One of the priorities for RED is the Civic Center real estate consolidation and reconfiguration effort known as “Project Chess.” Project Chess ultimately envisions a new City office building at 1500 Mission Street as part of a larger development. This project would allow for the consolidation of permitting services into a one-stop center, a similar consolidation of City HR functions, and the relocation of City staff throughout the Civic Center area into more efficient, cost-effective, resilient, and green office spaces. Upon completion the City would be able to terminate 100,000 square feet in leased premises while creating new transit-oriented development, office space, and opportunities for housing. The sales of City assets at 30 Van Ness, 1660 Mission, and 1680 Mission, are required to fund this project.

Technology

The Department of Technology (DT) is San Francisco’s information and technology services organization, providing leadership, policy direction, and technical support for technology and information solutions. DT has both internal and public-facing initiatives. The department manages City network operations and data centers. It also maintains the City’s fiber optics network, radio system, digital security, and other vital systems. DT serves the public through efforts like the development of a centralized online business portal, the delivery of SFGovTV, and the City’s Connectivity Plan, which aims to connect every City building to its fiber network and offer free, wireless internet service to more parts of San Francisco.

Animal Care and Control

In addition to these critical support services of built and digital infrastructure, GSA’s umbrella includes the emergency response services delivered through the department of Animal Care and Control (ACC). ACC administers an open-admission animal shelter, providing housing, care, and medical treatment to wild, exotic, domestic, stray, lost, abandoned, sick, injured, and surrendered animals. ACC’s doors are open to all animals in need regardless of species, medical, or behavioral condition. ACC is also the first responder for animals in natural disasters and emergencies.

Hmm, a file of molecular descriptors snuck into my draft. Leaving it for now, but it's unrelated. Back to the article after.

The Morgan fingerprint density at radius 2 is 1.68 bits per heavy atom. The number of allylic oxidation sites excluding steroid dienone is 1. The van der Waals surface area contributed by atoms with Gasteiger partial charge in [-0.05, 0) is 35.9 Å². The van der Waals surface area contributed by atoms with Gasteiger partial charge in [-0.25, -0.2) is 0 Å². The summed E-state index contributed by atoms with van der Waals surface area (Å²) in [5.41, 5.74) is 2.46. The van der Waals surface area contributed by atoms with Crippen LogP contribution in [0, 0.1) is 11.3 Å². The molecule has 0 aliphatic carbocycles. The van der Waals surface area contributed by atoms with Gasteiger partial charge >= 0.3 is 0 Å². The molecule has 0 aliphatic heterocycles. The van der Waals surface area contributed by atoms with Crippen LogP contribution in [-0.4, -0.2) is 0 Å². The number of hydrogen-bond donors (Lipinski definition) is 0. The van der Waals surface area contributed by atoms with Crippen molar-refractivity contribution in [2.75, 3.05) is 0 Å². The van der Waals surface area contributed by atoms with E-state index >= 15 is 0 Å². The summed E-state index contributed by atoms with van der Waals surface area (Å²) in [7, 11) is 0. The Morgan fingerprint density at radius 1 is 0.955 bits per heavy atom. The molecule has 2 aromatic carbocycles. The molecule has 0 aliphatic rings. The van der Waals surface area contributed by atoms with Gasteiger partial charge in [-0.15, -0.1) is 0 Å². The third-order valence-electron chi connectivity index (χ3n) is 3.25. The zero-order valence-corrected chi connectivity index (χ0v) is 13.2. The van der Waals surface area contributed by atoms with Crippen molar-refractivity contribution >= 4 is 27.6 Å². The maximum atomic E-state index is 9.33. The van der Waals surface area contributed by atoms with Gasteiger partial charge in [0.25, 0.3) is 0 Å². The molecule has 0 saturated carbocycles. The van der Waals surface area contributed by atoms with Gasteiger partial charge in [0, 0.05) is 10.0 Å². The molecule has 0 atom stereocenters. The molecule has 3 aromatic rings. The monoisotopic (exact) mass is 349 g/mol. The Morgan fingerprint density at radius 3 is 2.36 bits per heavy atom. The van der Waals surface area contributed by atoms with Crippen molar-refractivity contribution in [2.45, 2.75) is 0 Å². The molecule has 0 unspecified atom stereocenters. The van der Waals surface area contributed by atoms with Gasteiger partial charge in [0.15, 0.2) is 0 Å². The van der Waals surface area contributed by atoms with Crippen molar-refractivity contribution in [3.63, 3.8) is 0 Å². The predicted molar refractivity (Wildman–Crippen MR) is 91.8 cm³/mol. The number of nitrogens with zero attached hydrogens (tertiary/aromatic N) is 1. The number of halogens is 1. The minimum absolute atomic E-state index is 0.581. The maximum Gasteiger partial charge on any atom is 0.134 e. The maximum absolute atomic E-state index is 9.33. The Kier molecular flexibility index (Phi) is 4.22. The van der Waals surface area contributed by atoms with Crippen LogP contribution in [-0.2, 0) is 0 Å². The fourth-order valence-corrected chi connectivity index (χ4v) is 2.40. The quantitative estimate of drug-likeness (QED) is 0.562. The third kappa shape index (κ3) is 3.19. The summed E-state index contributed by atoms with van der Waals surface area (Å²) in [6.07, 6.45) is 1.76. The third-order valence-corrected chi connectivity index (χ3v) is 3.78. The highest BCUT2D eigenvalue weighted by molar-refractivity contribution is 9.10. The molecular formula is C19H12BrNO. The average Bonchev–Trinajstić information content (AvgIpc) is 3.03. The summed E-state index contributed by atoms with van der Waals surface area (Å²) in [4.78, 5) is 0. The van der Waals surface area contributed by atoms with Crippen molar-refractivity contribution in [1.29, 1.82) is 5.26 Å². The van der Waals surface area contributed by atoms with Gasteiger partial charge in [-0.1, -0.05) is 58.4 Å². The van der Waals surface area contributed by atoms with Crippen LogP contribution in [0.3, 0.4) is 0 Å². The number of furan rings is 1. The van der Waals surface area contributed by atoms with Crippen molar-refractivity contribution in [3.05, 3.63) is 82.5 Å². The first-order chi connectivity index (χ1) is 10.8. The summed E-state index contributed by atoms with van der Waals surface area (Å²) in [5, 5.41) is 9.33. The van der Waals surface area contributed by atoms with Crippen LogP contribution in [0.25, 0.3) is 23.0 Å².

Moscone Convention Center

The City-owned Moscone Convention Center draws over one million attendees and exhibitors per year and is responsible for 21% of San Francisco’s travel and tourism industry. Moscone’s footprint includes over 700,000 square feet of exhibit space, 106 meeting rooms, and nearly 123,000 square feet of prefunction lobbies, but more space is required to keep up with demand and stay competitive nationally. Architects Skidmore, Owings + Merrill have designed an expansion project, currently underway with expected completion in 2018.

Mayor’s Office on Disability

Working to ensure accessibility for projects from all of these GSA agencies and all City departments is the Mayor’s Office on Disability (MOD). The mission of MOD is to ensure that every program, service, benefit, activity, and facility operated or funded by the City is fully accessible to and useable by people with disabilities. Regarding physical access specifically, MOD’s Architectural Access Program has overseen the implementation of the highest-priority projects in the City’s ADA Transition Plans for facilities and right-of-way barrier removals.